Modern take on English country house wins House of the Year

‘Caring Wood’, a “reimagining of the traditional English country house” was the winner of the Royal Institute of British Architects (RIBA)’s House of the Year 2017.

Designed by

James Macdonald Wright and Niall Maxwell, the house is inspired by the traditional oasthouses of Kent. It revives local building crafts and traditions with its inclusion of locally sourced handmade peg clay tiles, local quarries’ ragstone, and coppiced chestnut cladding.

The house comprises four towers with interlinking roofs that echo other oasthouses in the distance. Commenting on the decision to crown ‘Caring Wood’ the

winner RIBA House of the Year 2017 jury chair Deborah Saunt said that it had a deeper significance: “Beyond the impression of sublime craftsmanship and spatial grandeur this house offers, it leads us to fundamentally question how we might live together in the future. At a time when we increasingly atomised, individually preoccupied and lost in personalised digital worlds, designing homes where families can come together in an increasingly important aim.” She continued: “This is a brave project offering a new

prototype. In deploying homes that cater for extended families across urban, suburban and rural sites, this may offer solutions not only to the country’s housing crisis – where families might live together longer – but also by providing care solutions for young and old alike, freeing people from punishing costs.” James Macdonald Wright of Macdonald Wright Architects said of the win: “Sustainability in architectural practice is expected, but I believe regionalism, craft and the interpretation of the vernacular are also important. I’m delighted that, in ‘Caring Wood’, they are being recognised. This project proves that by joining together, small practices can do big things.” Niall Maxwell of Rural Office echoed Macdonald Wright’s sentiments. He commented on their win: “This would never have happened without James inviting us to work with him on the project. Collaboration with many talented people enabled us to realise the design for this contemporary country house. This demonstrates what small practices are capable of when given the chance by enlightened clients.” RIBA president Ben Derbyshire said: “This ambitious house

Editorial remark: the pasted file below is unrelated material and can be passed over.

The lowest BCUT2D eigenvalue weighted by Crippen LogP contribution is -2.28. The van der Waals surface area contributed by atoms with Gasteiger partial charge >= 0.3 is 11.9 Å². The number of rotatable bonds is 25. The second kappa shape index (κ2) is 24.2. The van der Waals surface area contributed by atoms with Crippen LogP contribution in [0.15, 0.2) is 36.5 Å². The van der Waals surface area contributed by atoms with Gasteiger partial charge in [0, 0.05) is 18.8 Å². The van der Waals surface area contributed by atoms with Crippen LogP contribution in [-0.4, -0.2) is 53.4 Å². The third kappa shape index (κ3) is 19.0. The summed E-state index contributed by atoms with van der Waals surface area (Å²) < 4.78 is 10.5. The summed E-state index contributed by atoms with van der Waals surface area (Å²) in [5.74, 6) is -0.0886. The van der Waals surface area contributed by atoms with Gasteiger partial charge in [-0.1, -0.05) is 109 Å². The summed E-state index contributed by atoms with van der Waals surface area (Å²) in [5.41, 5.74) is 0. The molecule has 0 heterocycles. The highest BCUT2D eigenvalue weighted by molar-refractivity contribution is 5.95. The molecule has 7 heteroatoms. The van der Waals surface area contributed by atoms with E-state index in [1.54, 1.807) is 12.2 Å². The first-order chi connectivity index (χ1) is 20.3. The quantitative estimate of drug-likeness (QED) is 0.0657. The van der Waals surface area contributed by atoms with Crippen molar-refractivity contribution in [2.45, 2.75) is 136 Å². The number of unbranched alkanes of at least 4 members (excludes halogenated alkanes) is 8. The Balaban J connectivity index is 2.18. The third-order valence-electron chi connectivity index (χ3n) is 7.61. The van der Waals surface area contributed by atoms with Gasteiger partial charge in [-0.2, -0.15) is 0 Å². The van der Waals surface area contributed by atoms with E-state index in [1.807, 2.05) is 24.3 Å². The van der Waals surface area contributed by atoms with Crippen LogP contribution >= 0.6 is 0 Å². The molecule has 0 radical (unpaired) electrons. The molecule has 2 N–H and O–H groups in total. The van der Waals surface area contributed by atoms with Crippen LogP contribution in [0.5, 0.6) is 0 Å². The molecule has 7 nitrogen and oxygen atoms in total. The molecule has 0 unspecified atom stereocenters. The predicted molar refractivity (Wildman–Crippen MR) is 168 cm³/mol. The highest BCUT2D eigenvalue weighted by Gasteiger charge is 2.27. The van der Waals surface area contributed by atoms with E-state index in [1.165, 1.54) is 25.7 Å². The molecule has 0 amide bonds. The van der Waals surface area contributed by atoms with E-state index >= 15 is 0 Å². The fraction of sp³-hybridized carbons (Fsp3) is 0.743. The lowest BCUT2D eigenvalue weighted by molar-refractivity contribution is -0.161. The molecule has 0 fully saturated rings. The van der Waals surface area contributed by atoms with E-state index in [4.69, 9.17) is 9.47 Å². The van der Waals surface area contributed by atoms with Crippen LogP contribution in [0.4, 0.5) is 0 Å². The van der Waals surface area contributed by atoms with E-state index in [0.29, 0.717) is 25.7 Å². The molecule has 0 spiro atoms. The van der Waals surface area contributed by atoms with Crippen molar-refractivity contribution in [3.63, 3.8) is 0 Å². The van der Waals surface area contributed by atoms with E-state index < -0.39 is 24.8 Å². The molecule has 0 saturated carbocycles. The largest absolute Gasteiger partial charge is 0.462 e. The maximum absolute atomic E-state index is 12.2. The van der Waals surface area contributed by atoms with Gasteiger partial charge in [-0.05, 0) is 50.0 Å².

explores new architectural methods, materials and crafts and allows us to question the future of housing and the concept of multi-generational living.” The RIBA House of the Year award is presented annually to the best new house or extension designed by an architect in the UK. As in previous years, the 2017 shortlist was revealed week by week in the four-part Channel 4 series Grand Designs: House of the Year. The other finalists were: Shawm House by MawsonKerr Architects; Ness Point by Tonkin Liu; 6 Wood Lane by Birds Portchmouth Russum; The Quest by Strom Architects; Newhouse of Auchengree by Ann Nisbet Studio; Hidden House by Coffey Architects.

january/february 2018 9 © James Morris

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